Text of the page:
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					January 19, 2009

Ms. LouAnn Stanton
Office of the General Counsel
Department of Public Health
250 Washington Street
Boston, MA 02108

       Re:    Written Comments - Proposed 105 CMR 970.000, Pharmaceutical and
              Medical Device Manufacturer Conduct.

Dear Ms. Stanton:

       I am submitting these comments on the above-referenced proposed
regulations (the “Proposed Rules”) on behalf of the New England Biotech
Association (“NEBA”). As the regional policy and public affairs voice for the
biotechnology and biopharmaceutical community, NEBA represents state
biotech associations, companies, academic institutions, and other organizations
consisting of more than 600 entities.

        As an initial matter, we support the comments of our partners the
Massachusetts Biotechnology Council and the Biotechnology Industry
Organization, which share our concerns over the breadth and reach of the
governing statute at M.G.L. c. 111N (the “Act”), as well as the many ambiguities
it introduces. We are also mindful of the resulting challenges faced by the
Department in officially interpreting this law. Nonetheless, once the Department
promulgates the Proposed Rules in accordance with this difficult legislative
mandate, the Massachusetts biopharmaceutical industry will face the most
comprehensive and onerous regulatory environment in the nation. While we
remain concerned about the impact of such sweeping and radical rules here in
Massachusetts, there will undoubtedly be a ripple effect across New England.
Therefore, we urge you to adopt the following amendments to the Proposed
Rules that, that in our view, will help mitigate the negative impact of this law on
the New England biotechnology sector.


   New England Biotech Association, 401 Edgewater Place, Suite 600, Wakefield, MA 01880
                       781.876.8844 / www.newenglandbiotech.org
Ms. LouAnn Stanton
January 19, 2009
Page 2

        First, we support the Department’s election to interpret the disclosure
requirements of Section 6 of the Act as limited to “sales and marketing
activities.” 105 CMR 970.009.1. In our view, such a clarification is consistent
with the intent and scope of the Act. We recommend, however, that the
Department further clarify that the definition of “sales and marketing activities”
excludes certain expenditures that are in fact not related to sales and marketing.
These include, for example, prescription drug rebates and discounts, free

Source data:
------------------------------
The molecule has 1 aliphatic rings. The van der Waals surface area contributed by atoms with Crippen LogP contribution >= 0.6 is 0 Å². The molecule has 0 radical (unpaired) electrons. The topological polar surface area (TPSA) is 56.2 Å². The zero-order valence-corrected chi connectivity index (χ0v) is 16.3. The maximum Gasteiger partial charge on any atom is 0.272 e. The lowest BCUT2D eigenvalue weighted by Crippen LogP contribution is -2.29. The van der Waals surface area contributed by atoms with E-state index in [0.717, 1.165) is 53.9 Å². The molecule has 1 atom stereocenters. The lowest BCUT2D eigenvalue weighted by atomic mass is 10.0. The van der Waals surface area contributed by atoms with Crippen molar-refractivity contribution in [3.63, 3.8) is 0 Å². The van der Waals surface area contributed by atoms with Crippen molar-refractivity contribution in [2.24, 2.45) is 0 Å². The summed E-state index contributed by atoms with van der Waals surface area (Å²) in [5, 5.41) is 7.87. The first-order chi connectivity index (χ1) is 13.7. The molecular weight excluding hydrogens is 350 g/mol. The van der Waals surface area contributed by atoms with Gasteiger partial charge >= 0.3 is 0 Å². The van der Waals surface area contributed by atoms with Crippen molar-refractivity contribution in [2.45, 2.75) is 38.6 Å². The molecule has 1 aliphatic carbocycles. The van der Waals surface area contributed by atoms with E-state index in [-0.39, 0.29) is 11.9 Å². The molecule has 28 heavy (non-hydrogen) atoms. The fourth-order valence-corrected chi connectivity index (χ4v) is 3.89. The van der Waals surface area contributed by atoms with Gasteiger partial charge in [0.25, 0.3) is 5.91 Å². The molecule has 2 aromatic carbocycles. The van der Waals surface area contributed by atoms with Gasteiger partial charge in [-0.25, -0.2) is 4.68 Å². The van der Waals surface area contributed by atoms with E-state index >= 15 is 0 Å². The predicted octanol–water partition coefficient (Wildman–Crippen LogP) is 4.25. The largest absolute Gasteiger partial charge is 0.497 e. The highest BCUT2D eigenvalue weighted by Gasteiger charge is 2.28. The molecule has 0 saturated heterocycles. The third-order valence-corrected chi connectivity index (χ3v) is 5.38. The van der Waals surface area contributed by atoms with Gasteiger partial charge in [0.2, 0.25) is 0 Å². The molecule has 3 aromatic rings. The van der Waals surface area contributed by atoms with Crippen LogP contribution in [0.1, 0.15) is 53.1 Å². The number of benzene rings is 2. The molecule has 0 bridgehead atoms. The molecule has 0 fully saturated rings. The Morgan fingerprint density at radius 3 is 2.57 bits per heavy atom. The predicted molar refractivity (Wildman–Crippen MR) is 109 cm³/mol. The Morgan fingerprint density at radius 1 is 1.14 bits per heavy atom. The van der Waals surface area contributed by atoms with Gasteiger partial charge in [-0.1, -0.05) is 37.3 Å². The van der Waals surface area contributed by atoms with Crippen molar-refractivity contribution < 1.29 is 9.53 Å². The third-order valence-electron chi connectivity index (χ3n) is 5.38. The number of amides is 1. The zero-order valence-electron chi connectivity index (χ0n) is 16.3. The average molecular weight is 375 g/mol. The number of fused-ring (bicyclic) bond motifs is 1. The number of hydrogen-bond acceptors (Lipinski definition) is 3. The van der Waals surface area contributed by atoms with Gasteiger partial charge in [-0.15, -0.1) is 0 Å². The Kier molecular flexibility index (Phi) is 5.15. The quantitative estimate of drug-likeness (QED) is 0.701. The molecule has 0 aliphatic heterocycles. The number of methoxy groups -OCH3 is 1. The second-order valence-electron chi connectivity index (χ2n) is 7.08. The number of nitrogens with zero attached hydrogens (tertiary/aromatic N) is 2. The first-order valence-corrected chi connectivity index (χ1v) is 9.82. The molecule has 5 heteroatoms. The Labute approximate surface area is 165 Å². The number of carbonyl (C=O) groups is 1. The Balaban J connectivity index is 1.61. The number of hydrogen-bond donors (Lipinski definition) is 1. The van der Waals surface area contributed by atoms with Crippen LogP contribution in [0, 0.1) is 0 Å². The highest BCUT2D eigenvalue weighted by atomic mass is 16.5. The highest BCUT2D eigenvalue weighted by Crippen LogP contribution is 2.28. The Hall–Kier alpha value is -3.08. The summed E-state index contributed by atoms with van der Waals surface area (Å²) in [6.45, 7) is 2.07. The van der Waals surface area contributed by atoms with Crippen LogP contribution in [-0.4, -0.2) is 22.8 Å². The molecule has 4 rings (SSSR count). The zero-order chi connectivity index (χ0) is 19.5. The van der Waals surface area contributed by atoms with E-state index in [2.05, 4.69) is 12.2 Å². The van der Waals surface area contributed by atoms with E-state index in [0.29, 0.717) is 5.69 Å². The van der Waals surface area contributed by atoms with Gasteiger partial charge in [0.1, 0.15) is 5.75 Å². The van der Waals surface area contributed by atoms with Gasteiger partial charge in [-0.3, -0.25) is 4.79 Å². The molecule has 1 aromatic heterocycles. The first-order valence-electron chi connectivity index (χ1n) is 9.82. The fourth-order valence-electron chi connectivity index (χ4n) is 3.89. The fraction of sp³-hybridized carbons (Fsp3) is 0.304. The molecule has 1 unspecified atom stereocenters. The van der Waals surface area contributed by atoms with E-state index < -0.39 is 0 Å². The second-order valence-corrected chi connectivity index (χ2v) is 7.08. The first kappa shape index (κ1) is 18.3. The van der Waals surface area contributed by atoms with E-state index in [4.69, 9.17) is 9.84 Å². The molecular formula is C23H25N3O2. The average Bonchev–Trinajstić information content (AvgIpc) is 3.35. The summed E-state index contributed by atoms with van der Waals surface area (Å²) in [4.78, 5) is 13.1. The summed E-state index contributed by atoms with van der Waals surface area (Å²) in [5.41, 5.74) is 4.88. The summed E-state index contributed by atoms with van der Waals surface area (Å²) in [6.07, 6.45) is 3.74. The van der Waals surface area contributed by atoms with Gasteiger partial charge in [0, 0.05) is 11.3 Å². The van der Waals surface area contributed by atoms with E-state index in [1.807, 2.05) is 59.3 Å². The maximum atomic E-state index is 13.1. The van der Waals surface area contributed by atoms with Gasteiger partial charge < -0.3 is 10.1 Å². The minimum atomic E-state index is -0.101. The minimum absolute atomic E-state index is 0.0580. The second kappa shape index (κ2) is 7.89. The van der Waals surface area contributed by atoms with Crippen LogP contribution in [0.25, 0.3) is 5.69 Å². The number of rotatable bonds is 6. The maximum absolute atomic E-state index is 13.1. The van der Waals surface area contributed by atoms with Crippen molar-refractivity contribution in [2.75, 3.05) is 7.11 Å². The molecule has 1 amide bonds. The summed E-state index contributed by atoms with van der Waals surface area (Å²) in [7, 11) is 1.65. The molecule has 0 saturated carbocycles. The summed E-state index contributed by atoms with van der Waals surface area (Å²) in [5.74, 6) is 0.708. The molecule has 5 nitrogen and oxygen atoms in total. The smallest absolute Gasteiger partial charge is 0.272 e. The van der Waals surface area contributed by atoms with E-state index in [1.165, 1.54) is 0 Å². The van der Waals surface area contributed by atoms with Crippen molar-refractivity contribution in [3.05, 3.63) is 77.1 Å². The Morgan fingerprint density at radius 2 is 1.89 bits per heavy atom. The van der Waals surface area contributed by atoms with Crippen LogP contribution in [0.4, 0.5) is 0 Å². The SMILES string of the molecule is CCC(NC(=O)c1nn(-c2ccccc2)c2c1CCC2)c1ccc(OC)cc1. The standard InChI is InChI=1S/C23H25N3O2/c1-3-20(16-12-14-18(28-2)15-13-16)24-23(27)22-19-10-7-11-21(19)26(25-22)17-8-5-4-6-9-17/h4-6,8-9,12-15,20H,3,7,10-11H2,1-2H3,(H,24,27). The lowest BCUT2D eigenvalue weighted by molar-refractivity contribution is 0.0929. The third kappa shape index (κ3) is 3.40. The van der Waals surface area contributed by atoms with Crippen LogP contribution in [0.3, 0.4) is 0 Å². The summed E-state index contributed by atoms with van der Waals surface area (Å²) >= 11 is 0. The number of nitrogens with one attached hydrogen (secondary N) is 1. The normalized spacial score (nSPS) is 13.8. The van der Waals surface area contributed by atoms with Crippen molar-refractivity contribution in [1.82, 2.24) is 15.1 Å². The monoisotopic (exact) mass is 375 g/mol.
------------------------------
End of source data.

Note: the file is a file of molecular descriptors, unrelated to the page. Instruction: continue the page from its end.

samples of prescription drugs intended to be used by patients, patient assistance
programs, and contractual business transactions for patient services. Such an
amendment would align Massachusetts disclosure requirements with those
adopted in several other states.

        Second, we remain concerned about the Department’s apparent intent to
apply the Proposed Rules to physician interactions occurring outside of
Massachusetts. In our view, such an interpretation is unduly burdensome on
companies participating in activities outside of this state, and also inconsistent
with the intent of the Act. Applying the Department’s interpretation, covered
companies participating in events outside of this state will be responsible for
identifying Massachusetts physicians for the purpose of complying with the
uniquely stringent and comprehensive Massachusetts rules. Needless to say,
this process would raise numerous and difficult challenges despite our members’
best efforts and intentions for compliance. Moreover, in our view the language
of the Act signals the Legislature’s intent to limit its scope to activity within the
Commonwealth. See M.G.L. c. 111N, § 1 (defining pharmaceutical or medical
device marketers as those operating “in the Commonwealth.”). Consistent with
this language, the Proposed Rules should similarly apply only to covered
activities taking place in Massachusetts. We urge the Department to adopt and
clarify this limitation consistent with the intent of the Act.

       Third and finally, the Proposed Rules do not provide sufficient guidance
with respect to the calculation of the $50 threshold for reporting. 105 CMR
970.009.1. There is, for example, no indication as to whether this limitation is
based on a single expenditure, or instead is to be calculated cumulatively per
annum. In our view, the plain language of the Act requires that the limitation be
applied per single expenditure. Given the complications that will undoubtedly

   New England Biotech Association, 401 Edgewater Place, Suite 600, Wakefield, MA 01880
                       781.876.8844 / www.newenglandbiotech.org
Ms. LouAnn Stanton
January 19, 2009
Page 3



be associated with an already burdensome reporting requirement, we urge the
Department to so clarify the Proposed Rules.

       We appreciate the opportunity to share NEBA’s concerns with the
Proposed Rules. We look forward to working with the Department and the
Administration on policies that will continue to ensure New England remains a
global leader in the life sciences.

Sincerely,




Paula Newton
Chair, New England Biotech Association


cc:       Secretary Judy Ann Bigby, Executive Office of Health & Human Services,
          Commonwealth of Massachusetts
          Commissioner John Auerbach, Department of Public Health, Commonwealth of Massachusetts
          David Morales, Deputy Chief of Staff, Office of the Governor, Commonwealth of Massachusetts




      New England Biotech Association, 401 Edgewater Place, Suite 600, Wakefield, MA 01880
                          781.876.8844 / www.newenglandbiotech.org